Summer has arrived and with it the days of suffocating heat. If you are one of those who does not start the day well without a cup of coffee, discover the health effects of drinking iced coffee
Coffee is a drink with powerful antioxidants that benefit health and prevent various diseases.
Summer days are at their best and high temperatures are present. The truth is that currently in many regions of the U.S you live a suffocating heat, various climate specialists estimate that this heat streak will continue until Labor Day staying well hydrated is more important than ever.
When it comes to hydration there is no better substitute than natural water however, there are those who they cannot survive without a morning coffee. For days of strenuous heat, a glass of iced coffee alone or mixed with your vegetable milk Favorite is a wonderful alternative.
However, there are many myths about coffee consumption and one of the main ones is related to dehydration and increased urine output. Various nutrition specialists agree that all recurring coffee drinkers either in your hot or icy version they should know that it is a diuretic drink. This term refers to any substance that when ingested causes removal of water and electrolytes from the body this happens only through urine.
Caffeine plays a key role since it is not only responsible for the characteristic stimulating and invigorating effect of coffee, in large doses it is related to increased blood flow to the kidneys and inhibits sodium absorption, to a large extent this explains their diuretic properties.
There are references from Investigation work which point out that coffee consumption after a two-month withdrawal period increases by 50% the volume of urine. Instead, when coffee is consumed regularly the body tends to become resistant to diuretic effects. The truth is that when studies based on consumption with stronger amounts of caffeine, its diuretic capacity seemed not to be so clear.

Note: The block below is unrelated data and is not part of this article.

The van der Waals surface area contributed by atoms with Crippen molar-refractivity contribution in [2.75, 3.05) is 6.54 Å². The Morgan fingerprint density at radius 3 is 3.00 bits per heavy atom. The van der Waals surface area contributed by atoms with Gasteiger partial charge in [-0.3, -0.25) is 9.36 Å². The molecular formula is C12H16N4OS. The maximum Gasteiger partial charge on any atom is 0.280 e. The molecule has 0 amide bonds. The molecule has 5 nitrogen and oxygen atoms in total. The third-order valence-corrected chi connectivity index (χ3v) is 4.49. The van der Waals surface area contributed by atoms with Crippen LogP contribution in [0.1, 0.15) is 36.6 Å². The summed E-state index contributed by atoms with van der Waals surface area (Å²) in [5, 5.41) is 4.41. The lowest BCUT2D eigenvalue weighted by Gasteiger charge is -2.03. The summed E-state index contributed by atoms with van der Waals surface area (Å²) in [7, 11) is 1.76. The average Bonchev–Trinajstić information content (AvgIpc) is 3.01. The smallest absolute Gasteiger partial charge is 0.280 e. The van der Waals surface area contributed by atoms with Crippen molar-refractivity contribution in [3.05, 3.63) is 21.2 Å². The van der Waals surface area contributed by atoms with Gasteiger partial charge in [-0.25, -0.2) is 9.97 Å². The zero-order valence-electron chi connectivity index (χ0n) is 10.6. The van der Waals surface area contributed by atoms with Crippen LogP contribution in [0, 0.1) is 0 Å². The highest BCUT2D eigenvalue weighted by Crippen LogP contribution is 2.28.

Such is the case of the work carried out by an academic from the University of Connecticut called Lawrence Armstrong, who concluded that caffeine is a moderate diuretic. This based on a study of 15 samples, in which 12 of them resulted in people urinated the same amount regardless of whether the water they drank had caffeine or not.
At the same time, the nutritionist Melissa Rifkin in an interview for the Well + Good digital portal points out that coffee is generally not the cause of dehydration, this is because the body does not lose the fluids that were ingested. In fact, it ensures that habitual coffee consumption can be just as hydrating than water itself, especially in the case of iced coffee which is even more hydrating thanks to the ice that increases the water content of the infusion. If to this we add those people who usually add any type of milk (either of plant or animal origin) hydration levels are increased since the composition of milk is 91% water.
Remember that it’s all about balance, according to Rifkin if you drink more than 5 cups of coffee a day it could be a dehydrating action. I mean if we exceed in coffee consumption, its diuretic effects will be greater than its moisturizing power.
A good recommendation for enjoying a delicious iced coffee this hot season is always accompanied by natural water and also includes as a key part of the daily diet the consumption of fruits, vegetables, and food that enhances hydration.